CoinShares data revealed on Tuesday that institutional investments into cryptocurrencies are at the highest levels in three months, a sharp rise from the previous week which saw outflows of $47 million.
The Digital Asset Fund Flows Weekly Report revealed that investment products for digital assets saw total inflows of $193 million last week, a level not seen since early December 2021.
The last time investment levels were near the current figure was in the week ending on Dec. 3, which saw $184 million worth of inflows.
The fund flows had a big focus on Bitcoin (BTC), with just over 50% of the capital going into products based on BTC, which saw inflows totaling $98 million.
Solana (SOL) was runner-up, seeing $87 million inflows for the week, a figure that CoinShares says is the “largest single week of inflows on record.” SOL-based funds now represent 36% of assets under management with institutional firms, the largest altcoin after Ether (ETH). ETH-based funds saw inflows last week totaling just $10.2 million.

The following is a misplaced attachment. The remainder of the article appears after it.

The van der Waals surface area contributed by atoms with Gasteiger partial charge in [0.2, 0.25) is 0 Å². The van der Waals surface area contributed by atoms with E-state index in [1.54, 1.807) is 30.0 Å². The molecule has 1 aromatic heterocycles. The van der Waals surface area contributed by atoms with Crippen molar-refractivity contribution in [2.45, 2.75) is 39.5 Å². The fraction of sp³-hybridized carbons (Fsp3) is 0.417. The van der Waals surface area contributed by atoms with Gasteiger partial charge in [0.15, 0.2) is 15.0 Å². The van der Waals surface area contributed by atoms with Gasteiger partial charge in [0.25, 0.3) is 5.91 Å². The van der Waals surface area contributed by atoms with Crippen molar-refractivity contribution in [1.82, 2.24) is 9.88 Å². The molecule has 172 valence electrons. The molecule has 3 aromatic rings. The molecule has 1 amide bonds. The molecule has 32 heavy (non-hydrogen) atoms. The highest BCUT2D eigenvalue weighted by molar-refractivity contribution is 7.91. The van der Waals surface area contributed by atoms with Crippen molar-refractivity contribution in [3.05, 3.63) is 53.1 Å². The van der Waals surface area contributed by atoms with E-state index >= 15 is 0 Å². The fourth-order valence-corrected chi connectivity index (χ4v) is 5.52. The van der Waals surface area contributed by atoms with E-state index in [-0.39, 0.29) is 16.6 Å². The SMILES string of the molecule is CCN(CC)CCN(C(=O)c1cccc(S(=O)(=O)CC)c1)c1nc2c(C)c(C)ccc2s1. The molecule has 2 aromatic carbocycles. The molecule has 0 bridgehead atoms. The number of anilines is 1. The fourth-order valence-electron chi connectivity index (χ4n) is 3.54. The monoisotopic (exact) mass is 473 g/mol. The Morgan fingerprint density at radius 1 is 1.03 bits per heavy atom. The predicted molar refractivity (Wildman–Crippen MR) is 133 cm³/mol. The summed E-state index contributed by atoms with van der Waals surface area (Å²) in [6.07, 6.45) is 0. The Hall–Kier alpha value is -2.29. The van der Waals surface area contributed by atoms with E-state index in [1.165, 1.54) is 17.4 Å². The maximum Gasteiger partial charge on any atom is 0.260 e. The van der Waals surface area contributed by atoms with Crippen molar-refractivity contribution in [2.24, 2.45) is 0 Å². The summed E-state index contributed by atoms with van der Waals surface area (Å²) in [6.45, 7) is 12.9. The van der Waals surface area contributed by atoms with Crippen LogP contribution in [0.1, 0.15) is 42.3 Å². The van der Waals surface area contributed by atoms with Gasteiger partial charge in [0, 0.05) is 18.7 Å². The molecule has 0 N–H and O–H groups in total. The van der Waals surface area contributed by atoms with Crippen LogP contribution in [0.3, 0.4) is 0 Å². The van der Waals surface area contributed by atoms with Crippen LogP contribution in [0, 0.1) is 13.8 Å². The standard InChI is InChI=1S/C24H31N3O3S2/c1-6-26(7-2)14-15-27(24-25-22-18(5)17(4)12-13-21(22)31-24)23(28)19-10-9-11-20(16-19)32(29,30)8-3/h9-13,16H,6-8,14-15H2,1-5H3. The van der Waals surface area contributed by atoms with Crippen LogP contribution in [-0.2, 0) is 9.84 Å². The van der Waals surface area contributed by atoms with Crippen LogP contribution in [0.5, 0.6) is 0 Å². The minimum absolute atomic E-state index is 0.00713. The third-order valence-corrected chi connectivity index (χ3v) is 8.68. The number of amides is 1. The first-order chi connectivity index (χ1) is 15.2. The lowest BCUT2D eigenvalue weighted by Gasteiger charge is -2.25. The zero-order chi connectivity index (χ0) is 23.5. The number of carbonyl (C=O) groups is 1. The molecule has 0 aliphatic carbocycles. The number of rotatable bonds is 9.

Europe was the significant contributor, with firms seemingly bolstered by the news that the bill banning proof-of-work (PoW) mining did not pass. 76% of inflows, or about $147 million, came from the region last week
The figures from the report are in sharp contrast to the data the week prior, which saw $49.4 million withdrawn from BTC and ETH from mostly North American firms with concerns regarding increasing crypto regulations.
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The inflows of cash by institutional firms correlate with the price of Bitcoin seeing a recent surge above $48,500 at one point. The same was true with Ether which broke out over $3,300.
Last week, executives from crypto firms Nexo and Amber Group discussed the ”exponential” growth of institutional investment into cryptocurrencies at the Blockchain Africa Conference 2022, saying that while there‘s an increase in institutional onboarding, there might still be barriers to entry. Kalin Metodiev, co-founder and managing partner at Nexo, said most firms may claim that the crypto market is “still too volatile.”